Guest Blog: Pianist Simon Trpceski on Music, Macedonia and Making His Way
March 31, 2010
I asked the the superb, young Macedonian pianist Simon Trpceski jotted down some thoughts for lies like truth about his world. Mr. Trpceski kindly indulged me with the following...
Whenever I am asked to describe the Republic of Macedonia in a few words, I say that it is:
The land of Alexander the Great
A country with an incredibly picturesque landscape
A land of both deep religion and vibrant culture
Full of tasteful wine and irresistible food...and beautiful women!
What more can one ask for? :-)
I grew up in Macedonia during the years after the former Yugoslavia was crushed. I come from a very modest family, and grew up during a great transition period for the country. The economy was weakened due to all the turmoil, and it was very hard to get visas for travel, which made performing outside the country a great challenge.
Considering all of these obstacles, I find it miraculous that I was able to get onto the classical music circuit. But of course, I owe that to several strong influences in my life. I was very lucky to have studied piano at the University of St. Cyril and St. Methodius in Skopje with Boris Romanov. The Russian influence he brought to the music school there has had a great impact on how I developed as a player. And the spiritual and psychological support from my family and close friends is still a priceless gift. I know I could not have begun such an exciting musical career without the combination of these support systems.
I am proud to come from such a small, but historically important, country. Macedonia is home to a very lovely nation of people and traditions. Although Macedonians have struggled throughout the country's history, a high spirit and sense of humor has always survived, which I think contributes to the great creativity in the arts that I see here.
So, whenever you have a chance to come to Macedonia, expect to be immediately welcomed with warm smiles. You will have a chance to walk on roads made of antique stones, visit numerous churches, monasteries and historical theaters, have a glass of fruitful and delicious wine and enjoy irresistible food. (Including my mom's homemade pie...you can choose either cheese or leek!)
Speaking of which, I should mention that Macedonians love to eat! As a child I use to stuff myself with the fresh tomatoes, cucumbers, apples, peaches, apricots, plums, watermelons and melons from the villages where my parents came from. Of course, I still do that when I am at home! Apart from the great variety of cooked meat, you should also try a special trout from Ohrid Lake, a touristic pearl and the place where the first Slavic university was founded.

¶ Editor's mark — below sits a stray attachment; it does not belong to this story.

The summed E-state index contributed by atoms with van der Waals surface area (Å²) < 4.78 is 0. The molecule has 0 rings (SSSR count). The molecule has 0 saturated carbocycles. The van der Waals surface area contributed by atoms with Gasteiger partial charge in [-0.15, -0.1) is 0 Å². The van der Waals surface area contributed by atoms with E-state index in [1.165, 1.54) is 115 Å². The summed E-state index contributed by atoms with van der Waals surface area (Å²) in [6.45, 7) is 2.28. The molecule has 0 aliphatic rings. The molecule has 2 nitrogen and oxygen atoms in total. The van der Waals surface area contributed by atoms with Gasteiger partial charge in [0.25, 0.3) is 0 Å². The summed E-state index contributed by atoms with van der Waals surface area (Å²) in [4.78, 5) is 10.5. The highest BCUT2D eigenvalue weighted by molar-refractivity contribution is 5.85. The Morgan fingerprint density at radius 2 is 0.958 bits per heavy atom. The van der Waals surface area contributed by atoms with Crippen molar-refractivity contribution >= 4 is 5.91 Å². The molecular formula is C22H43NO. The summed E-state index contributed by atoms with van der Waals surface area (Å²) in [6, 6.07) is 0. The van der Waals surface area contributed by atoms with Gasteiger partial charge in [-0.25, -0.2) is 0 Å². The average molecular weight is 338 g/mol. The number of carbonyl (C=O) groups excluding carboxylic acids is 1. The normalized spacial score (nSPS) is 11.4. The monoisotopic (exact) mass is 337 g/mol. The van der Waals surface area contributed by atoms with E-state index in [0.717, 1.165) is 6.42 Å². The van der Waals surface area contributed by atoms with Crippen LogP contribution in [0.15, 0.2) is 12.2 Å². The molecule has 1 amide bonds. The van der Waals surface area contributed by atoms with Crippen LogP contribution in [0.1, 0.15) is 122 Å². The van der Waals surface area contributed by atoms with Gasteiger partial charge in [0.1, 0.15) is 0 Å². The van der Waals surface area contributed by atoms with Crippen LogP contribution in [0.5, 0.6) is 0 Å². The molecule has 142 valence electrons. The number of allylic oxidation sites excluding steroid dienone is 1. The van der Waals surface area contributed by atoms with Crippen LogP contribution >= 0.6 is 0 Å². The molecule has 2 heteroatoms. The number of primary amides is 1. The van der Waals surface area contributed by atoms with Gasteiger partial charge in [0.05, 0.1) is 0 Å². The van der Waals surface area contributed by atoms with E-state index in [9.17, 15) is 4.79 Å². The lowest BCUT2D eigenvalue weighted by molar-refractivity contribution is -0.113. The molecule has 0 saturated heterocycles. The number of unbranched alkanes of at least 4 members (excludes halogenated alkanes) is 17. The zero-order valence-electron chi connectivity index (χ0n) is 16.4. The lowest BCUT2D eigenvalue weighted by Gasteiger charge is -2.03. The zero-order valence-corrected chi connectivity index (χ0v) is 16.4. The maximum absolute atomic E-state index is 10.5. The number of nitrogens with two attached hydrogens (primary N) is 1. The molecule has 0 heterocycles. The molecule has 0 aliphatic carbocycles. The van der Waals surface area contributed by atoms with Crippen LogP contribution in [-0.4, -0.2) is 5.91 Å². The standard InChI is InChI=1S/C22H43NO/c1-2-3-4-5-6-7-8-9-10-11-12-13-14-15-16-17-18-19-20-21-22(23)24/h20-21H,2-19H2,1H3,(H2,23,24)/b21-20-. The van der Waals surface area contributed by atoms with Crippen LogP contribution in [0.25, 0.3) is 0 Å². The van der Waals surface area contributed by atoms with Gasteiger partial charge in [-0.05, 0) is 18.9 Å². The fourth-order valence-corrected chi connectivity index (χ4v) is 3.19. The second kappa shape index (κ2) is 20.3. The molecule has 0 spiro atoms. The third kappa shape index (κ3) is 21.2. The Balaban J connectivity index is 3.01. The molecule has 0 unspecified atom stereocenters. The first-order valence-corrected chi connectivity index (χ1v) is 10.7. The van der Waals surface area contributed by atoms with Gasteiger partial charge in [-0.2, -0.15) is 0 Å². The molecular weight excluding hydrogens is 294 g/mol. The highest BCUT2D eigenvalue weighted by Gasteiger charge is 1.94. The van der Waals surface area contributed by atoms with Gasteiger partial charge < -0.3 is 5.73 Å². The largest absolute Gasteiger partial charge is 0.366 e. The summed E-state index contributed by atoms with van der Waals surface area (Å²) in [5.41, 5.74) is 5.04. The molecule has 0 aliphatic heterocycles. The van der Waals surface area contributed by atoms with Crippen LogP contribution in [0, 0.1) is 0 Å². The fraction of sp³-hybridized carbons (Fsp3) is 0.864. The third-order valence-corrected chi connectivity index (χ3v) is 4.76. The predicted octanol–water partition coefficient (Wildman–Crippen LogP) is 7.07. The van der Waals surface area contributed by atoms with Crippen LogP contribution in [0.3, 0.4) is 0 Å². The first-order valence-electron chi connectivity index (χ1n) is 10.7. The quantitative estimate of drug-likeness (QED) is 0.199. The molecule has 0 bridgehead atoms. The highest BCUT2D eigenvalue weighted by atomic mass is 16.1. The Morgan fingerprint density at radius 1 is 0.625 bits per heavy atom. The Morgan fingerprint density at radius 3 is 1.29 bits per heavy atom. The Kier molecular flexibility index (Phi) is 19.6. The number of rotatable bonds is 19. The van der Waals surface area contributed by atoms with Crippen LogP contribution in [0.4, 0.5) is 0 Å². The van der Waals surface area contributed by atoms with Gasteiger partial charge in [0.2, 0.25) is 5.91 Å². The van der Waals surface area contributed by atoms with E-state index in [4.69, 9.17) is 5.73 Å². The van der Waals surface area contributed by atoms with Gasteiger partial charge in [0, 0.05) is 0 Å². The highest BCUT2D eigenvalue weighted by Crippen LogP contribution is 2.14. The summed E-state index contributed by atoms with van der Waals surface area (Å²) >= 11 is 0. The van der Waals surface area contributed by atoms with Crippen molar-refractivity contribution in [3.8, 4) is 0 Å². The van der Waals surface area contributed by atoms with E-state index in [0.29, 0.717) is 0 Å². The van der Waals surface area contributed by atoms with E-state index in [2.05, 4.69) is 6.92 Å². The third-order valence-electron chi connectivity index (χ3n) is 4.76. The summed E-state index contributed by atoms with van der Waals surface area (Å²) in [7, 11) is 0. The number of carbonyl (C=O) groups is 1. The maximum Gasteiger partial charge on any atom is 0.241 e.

Growing up, my family was always singing and dancing - that is a strong part of the social culture at home. The old Macedonian folk songs, which date back many centuries, are full of soul and heart, and growing up with those melodies helped me in expressing the emotions found in classical music. The uneven rhythms of the folk music, and its dancing character, also helped me develop a sense of rhythm that can be applied to classical music as well!
The great heritage of folk music can have an impact on classical music in many ways. I have been working to incorporate the Macedonian folk traditions into playing for several years, and I am planning to continue this on a larger scale in the future because there are several Macedonian composers of different generations, well-educated both at home and abroad, who can combine the folk melodies with classical music in a very sophisticated way. It's exciting to see these composers using the traditional folk melodies of Macedonia in contemporary classical music, because it can touch many different people. My experience so far says that both the critics and audiences love hearing this combination!
In the end, I hope that through music, I can express my love and pride for Macedonia to others, and show how one small--but in many ways big-- country can be a wonderful new place for audiences to discover.
Simon Trpčeski performs Grieg's Piano Concerto in A minor with the San Francisco Symphony and conductor Vasily Petrenko April 1-3, 2010. Future performances include those with the Los Angeles Philharmonic and the symphonies of Houston, Milwaukee, Montreal and Atlanta, among others.